This definition of mathematics is wider than that which is ordinarily given, and by which its range is limited to quantitative research. The ordinary definition, like those of other sciences, is objective; whereas this is subjective. Recent investigations, of which quaternions is the most noteworthy instance, make it manifest that the old definition is too restricted. The sphere of mathematics is here extended, in accordance with the derivation of its name, to all demonstrative research, so as to include all knowledge strictly capable of dogmatic teaching. Mathematics is not the discoverer of laws, for it is not induction; neither is it the framer of theories, for it is not hypothesis; but it is the judge over both, and it is the arbiter to which each must refer its claims; and neither law can rule nor theory explain without the sanction of mathematics. It deduces from a law all its consequences, and develops them into the suitable form for comparison with observation, and thereby measures the strength of the argument from observation in favor of a proposed law or of a proposed form of application of a law.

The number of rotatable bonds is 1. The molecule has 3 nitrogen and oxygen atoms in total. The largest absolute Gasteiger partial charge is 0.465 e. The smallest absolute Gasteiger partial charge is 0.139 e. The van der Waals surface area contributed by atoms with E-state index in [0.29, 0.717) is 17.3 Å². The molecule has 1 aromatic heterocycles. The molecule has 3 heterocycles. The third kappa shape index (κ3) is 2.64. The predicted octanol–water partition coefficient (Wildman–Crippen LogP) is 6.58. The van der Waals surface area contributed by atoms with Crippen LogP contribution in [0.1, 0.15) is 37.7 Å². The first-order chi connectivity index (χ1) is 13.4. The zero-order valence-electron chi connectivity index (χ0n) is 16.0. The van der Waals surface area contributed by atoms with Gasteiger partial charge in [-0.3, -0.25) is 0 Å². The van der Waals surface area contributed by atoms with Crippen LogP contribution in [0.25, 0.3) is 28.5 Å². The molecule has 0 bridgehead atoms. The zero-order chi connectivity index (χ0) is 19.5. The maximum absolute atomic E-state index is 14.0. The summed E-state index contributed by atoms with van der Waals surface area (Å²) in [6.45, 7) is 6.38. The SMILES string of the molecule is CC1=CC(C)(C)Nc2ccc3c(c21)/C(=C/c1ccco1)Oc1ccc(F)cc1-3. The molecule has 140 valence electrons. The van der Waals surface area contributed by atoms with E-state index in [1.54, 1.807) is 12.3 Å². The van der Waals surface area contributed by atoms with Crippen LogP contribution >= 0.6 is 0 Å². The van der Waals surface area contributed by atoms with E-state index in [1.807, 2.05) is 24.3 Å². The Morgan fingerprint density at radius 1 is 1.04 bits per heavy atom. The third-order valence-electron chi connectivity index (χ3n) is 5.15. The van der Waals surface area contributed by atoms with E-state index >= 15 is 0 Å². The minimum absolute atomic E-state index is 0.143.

This conception of the scope of mathematics is much broader than one would expect from either the typical dictionary definitions or from the non-specialist’s experience of mathematics. For that matter, so is Mac Lane’s conception. In Mathematics: Form and Meaning, Mac Lane examines mathematics from several points of view, outlining and critiquing several schools of thought about its nature. Mac Lane evaluates the conception of mathematics as logicism, set theory, platonism, formalism, intuitionism, constructivism, finitism, and empiricism, all of which have been put forward as philosophical foundations for mathematics. He evaluates them, and finds all of them wanting (p. 456):

Each of these philosophies illuminates a relevant aspect of Mathematics, but none of them is remotely adequate as a description or foundation of the actual extensive network of Mathematics. Instead, our study has revealed Mathematics as an array of forms, codifying ideas extracted from human activities and scientific problems and deployed in a network of formal rules, formal definitions, formal axiom systems, explicit theorems with their careful proof and the manifold interconnections of these forms. More briefly, Mathematics aims to understand, to manipulate, to develop, and to apply those aspects of the universe which are formal.